(1) Sh. 1899 J. Spence Folk-Lore 110:
It was considered a good omen to meet an imbecile or a person deformed from the birth. These were called “Gude's pör,” and were suitable aamas bairns. (2) Sc. 1931 Encycl. Laws Scot. XI. 506:
The Act of Sederunt, 1877, which requires that poor's agents shall assist in the defence of persons criminally charged before the Sheriff. (3) Fif. 1842 Children in Mines Report II. 498:
I applied to the poor-board, and was allowed 4s. a month. (4) Per. 1723 W. A. Gillies Famed Breadalbane (1938) 310:
The Poor's box having two locks and two Keys, wherein was of money not distribute. Bnff. 1739 Trans. Bnff. Field Club (1891) III. 30:
They even “exoust” the “powers box” in the effort. Dmb. 1795 Stat. Acc.1 V. 236:
Naturally averse at coming, (as they call it) upon the poor's box. (5) Sc. 1745 Session Papers, Donaldson v. Home (3 July) 2:
Samuel Neilson, late Deacon of the Masons, Undertaker for building of the Poors House. Ayr. 1786 T. Hamilton Poor Relief S. Ayr. (1942) 139:
A Committee appointed by the Quarterly Directors, of the Poors' House of Ayr. Ayr. 1811 W. Aiton Agric. Ayr. 643:
Poors' houses seem to me to be best calculated for that purpose. Edb. 1886 R. F. Hardy Within a Mile vi.:
The poors-house uniform of dull blue stripe setting off, as gracefully as silken drapery could have done, their childish forms. Sc. 1923 T. Johnston Hist. Working Classes 35:
There were 30 hospitals or poorshouses from Turriff to the Lowlands. Abd. 1930 Abd. Univ. Mag. (March) 108:
A wiz fear't 'at they micht 'a' sen't me t' the Peershoose at Maud an' separatit me f' ma bairns. (6) Per. 1897 R. M. Fergusson Village Poet 48:
The Puirs' Inspector couldna get the hearse the day o' her bur'al; but he trysted baker Simpson's bread van an' hurl'd her to the kirkyaird like a braxy sheep. (7) Sc. 1787 Session Papers, MacQueen v. Erskine (20 April) 11:
When the different statutes above referred to were passed, no regular poor's laws existed in Scotland. Sc. 1817 S. Ogilvy Letter to Heritors, etc. Old Machar 5:
The only part of the Poor's Laws not now in force in this part of the Kingdom is that which enjoins Parochial Assessments. (8) Abd. 1739 A. A. Cormack Poor Relief (1923) 67:
Given in to the Session this day 12s. Scots of the effects of Bessie Boddel, formerly in the poor's list. (9) Sc. 1750 Abd. Jnl. N. & Q. I. 44:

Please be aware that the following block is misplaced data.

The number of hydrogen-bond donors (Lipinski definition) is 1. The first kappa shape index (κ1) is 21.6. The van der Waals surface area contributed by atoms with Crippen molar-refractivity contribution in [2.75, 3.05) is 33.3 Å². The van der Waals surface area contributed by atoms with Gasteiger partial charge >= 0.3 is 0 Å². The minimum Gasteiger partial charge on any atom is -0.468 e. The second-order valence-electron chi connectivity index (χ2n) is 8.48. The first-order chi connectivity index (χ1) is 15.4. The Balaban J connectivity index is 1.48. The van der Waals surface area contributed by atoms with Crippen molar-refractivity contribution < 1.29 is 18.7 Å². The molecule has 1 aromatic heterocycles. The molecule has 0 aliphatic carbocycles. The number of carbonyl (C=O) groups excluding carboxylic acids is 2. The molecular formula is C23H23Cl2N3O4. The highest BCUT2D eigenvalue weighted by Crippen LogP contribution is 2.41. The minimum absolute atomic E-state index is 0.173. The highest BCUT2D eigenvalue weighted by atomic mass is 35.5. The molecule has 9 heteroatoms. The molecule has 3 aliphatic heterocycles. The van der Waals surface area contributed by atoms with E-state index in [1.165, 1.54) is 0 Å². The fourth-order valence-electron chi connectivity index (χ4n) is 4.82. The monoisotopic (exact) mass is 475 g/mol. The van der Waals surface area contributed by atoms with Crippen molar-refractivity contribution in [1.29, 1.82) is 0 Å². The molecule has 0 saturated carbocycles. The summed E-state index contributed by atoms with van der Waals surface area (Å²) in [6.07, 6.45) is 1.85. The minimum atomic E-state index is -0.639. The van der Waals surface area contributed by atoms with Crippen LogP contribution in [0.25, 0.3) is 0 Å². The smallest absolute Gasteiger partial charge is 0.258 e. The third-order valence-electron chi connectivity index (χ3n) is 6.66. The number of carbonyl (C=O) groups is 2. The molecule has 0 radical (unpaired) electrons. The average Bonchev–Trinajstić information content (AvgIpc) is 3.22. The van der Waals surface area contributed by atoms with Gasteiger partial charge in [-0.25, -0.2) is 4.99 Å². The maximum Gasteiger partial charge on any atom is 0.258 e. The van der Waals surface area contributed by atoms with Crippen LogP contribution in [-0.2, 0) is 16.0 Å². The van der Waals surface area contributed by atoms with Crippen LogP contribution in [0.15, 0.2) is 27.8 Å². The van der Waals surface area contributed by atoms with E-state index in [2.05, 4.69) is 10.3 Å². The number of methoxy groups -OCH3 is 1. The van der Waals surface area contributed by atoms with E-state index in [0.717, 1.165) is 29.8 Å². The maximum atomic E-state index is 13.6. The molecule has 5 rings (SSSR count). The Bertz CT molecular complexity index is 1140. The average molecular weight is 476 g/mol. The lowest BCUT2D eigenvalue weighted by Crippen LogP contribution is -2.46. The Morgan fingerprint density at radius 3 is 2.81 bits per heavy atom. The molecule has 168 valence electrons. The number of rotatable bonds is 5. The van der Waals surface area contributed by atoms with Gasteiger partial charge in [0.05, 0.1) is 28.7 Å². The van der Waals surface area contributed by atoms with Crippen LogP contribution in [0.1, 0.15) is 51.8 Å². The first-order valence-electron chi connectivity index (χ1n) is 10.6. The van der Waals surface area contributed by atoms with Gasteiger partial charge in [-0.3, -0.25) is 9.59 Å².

Prior to the passing of the Poor Law Act for Scotland, funds for the relief of the poor were raised from various sources. Anything found within a parish graveyard was recognised as “poor's property”, and had to be sold to the best advantage. (10) Bnff. 1752 Boharm Parish Mag. (Nov. 1895):
Session met in consequence of a call by letter from the Sheriff Depute desiring a joint meeting of the Elders and Heritors for stenting the poors Rates of the parish. Lth. 1886 J. W. M'Laren T. Catchiron 15:
I'm sair eneuch fashed wi' police-tax, puirs-rates, street minstrels, . . . withoot haein' mair rent tae pey. Abd. 1924 Trans. Bch. Field Club XIII. 26:
That's yer peer's rates. (11) (i) Fif. 1700 D. Beveridge Culross (1885) II. 31:
Whosoever, getting charity from the session, does not observe the ordinances . . . shall have their name put out of the poors roll. Rxb. 1767 Craig & Laing Hawick Tradition (1898) 243:
The said William Paterson . . . depones he . . . has been on the Poor Roll for several years past and gets a weekly supply of tenpence. (ii) Sc. 1752 Bankton Institute II. 489:
Advocates for the poor. How is one admitted to the poor's roll. Sc. 1829 Session Cases 123:
Whether a party be in such poverty as to claim the benefit of the poor's roll, depends on the circumstances of each case. Sc. 1838 W. Bell Dict. Law Scot. 749:
Poor's roll. The roll of litigants who, by reason of poverty, are privileged to sue or defend in forma pauperis. This privilege is conferred by the Court, on being satisfied of the poverty of the applicant, and that he has probabilis causa litigandi, and the advantage of being admitted to the benefit of the poor's roll is, that the party has his cause thereafter conducted gratuitously by the counsel and agents for the poor. Sc. 1931 Encycl. Law Scot. XI. 501:
The counsel and agent conduct the cause to its conclusion, or as long as the party remains on the poor's roll. (12) Wgt. 1744 Session Bk. Glasserton MS. (20 May):
William Stewart is appointed to meet with John Ker and the minister for distribution of the poors siller. (13) Ayr. 1783 A. Edgar Old Church Life (1886) 12:
A few of the heritors had not paid up their proportion of poor's stent for a few years. (14) Ags. 1712 Dundee Kirk Session Rec. (29 Dec.):
The poors stock is not able to help the halff of the poor.
2. A mentally or physically defective person, a congenital imbecile or cripple (Sh. 1967). Cf. II. 1. (1). Also used in more general sense: a “poor thing”, feeble little creature. Dim. purie, “a small meagre person” (Ork. 1866 Edm. Gl.).
Sh. 1898 Shetland News (29 Jan.):
Dy wir nedder füles or püirs. Sh. 1899 Ib. (13 May):
Let alaene a creepin puir a' a twayer'ld. Sh. 1908 Old-Lore Misc. I. vi. 232:
The peasant girl cast her child at his feet and said, . . . “An whan da son is no a “puir” may he geng ta his end wi' a flumpter.”
3. Phr. the puir o' March, a period of dearth or scarcity of fish in the Moray Firth in the month of March (Bnff. 1967).
Bnff. 1959 Banffshire Jnl. (3 March):
The extreme scarcity of fish in the Moray Firth at present — known amongst the fishermen as the “puir o' March” — has driven a goodly number of the bigger seine-net boats from Banffshire ports to the West Coast.